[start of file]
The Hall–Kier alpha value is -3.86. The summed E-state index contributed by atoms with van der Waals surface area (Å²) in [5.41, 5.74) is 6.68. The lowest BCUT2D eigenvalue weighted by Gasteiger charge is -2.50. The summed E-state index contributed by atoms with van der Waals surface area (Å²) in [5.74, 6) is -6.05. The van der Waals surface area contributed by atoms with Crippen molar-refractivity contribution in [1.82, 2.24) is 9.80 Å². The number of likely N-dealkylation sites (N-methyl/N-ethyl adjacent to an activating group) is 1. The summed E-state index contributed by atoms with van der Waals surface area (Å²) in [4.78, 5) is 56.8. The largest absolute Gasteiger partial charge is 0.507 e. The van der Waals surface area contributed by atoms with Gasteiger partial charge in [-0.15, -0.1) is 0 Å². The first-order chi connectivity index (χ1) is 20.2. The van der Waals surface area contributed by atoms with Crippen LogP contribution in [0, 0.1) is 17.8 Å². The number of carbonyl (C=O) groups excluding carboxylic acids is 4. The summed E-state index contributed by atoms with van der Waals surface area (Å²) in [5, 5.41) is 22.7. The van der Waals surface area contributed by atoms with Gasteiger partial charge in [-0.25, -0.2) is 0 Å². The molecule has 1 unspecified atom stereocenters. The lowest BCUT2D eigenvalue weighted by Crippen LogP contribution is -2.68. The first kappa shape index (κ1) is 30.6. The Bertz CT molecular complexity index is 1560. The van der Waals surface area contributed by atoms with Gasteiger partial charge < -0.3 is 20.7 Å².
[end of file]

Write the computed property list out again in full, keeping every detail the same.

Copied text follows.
The Hall–Kier alpha value is -3.86. The summed E-state index contributed by atoms with van der Waals surface area (Å²) in [5.41, 5.74) is 6.68. The lowest BCUT2D eigenvalue weighted by Gasteiger charge is -2.50. The summed E-state index contributed by atoms with van der Waals surface area (Å²) in [5.74, 6) is -6.05. The van der Waals surface area contributed by atoms with Crippen molar-refractivity contribution in [1.82, 2.24) is 9.80 Å². The number of likely N-dealkylation sites (N-methyl/N-ethyl adjacent to an activating group) is 1. The summed E-state index contributed by atoms with van der Waals surface area (Å²) in [4.78, 5) is 56.8. The largest absolute Gasteiger partial charge is 0.507 e. The van der Waals surface area contributed by atoms with Gasteiger partial charge in [-0.15, -0.1) is 0 Å². The first-order chi connectivity index (χ1) is 20.2. The van der Waals surface area contributed by atoms with Crippen LogP contribution in [0, 0.1) is 17.8 Å². The number of carbonyl (C=O) groups excluding carboxylic acids is 4. The summed E-state index contributed by atoms with van der Waals surface area (Å²) in [5, 5.41) is 22.7. The van der Waals surface area contributed by atoms with Gasteiger partial charge in [-0.25, -0.2) is 0 Å². The molecule has 1 unspecified atom stereocenters. The lowest BCUT2D eigenvalue weighted by Crippen LogP contribution is -2.68. The first kappa shape index (κ1) is 30.6. The Bertz CT molecular complexity index is 1560. The van der Waals surface area contributed by atoms with Gasteiger partial charge < -0.3 is 20.7 Å².